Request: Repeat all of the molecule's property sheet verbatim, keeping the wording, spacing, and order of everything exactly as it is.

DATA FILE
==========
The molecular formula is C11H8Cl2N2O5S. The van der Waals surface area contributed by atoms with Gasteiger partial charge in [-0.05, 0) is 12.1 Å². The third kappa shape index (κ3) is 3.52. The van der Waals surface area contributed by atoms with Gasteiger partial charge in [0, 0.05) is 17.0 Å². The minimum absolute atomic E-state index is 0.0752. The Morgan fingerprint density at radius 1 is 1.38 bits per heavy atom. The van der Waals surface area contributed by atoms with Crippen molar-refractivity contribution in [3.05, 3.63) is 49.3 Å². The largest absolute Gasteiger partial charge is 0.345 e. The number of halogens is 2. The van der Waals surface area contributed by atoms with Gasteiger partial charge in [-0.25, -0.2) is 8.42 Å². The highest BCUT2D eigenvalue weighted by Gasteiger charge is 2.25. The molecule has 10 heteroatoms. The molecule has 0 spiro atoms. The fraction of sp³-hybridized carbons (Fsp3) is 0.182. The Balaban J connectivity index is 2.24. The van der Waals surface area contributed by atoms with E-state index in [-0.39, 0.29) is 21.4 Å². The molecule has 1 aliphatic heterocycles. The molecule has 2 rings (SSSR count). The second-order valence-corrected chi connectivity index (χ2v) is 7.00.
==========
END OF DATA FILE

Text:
The molecular formula is C11H8Cl2N2O5S. The van der Waals surface area contributed by atoms with Gasteiger partial charge in [-0.05, 0) is 12.1 Å². The third kappa shape index (κ3) is 3.52. The van der Waals surface area contributed by atoms with Gasteiger partial charge in [0, 0.05) is 17.0 Å². The minimum absolute atomic E-state index is 0.0752. The Morgan fingerprint density at radius 1 is 1.38 bits per heavy atom. The van der Waals surface area contributed by atoms with Crippen molar-refractivity contribution in [3.05, 3.63) is 49.3 Å². The largest absolute Gasteiger partial charge is 0.345 e. The number of halogens is 2. The van der Waals surface area contributed by atoms with Gasteiger partial charge in [-0.25, -0.2) is 8.42 Å². The highest BCUT2D eigenvalue weighted by Gasteiger charge is 2.25. The molecule has 10 heteroatoms. The molecule has 0 spiro atoms. The fraction of sp³-hybridized carbons (Fsp3) is 0.182. The Balaban J connectivity index is 2.24. The van der Waals surface area contributed by atoms with E-state index in [-0.39, 0.29) is 21.4 Å². The molecule has 1 aliphatic heterocycles. The molecule has 2 rings (SSSR count). The second-order valence-corrected chi connectivity index (χ2v) is 7.00.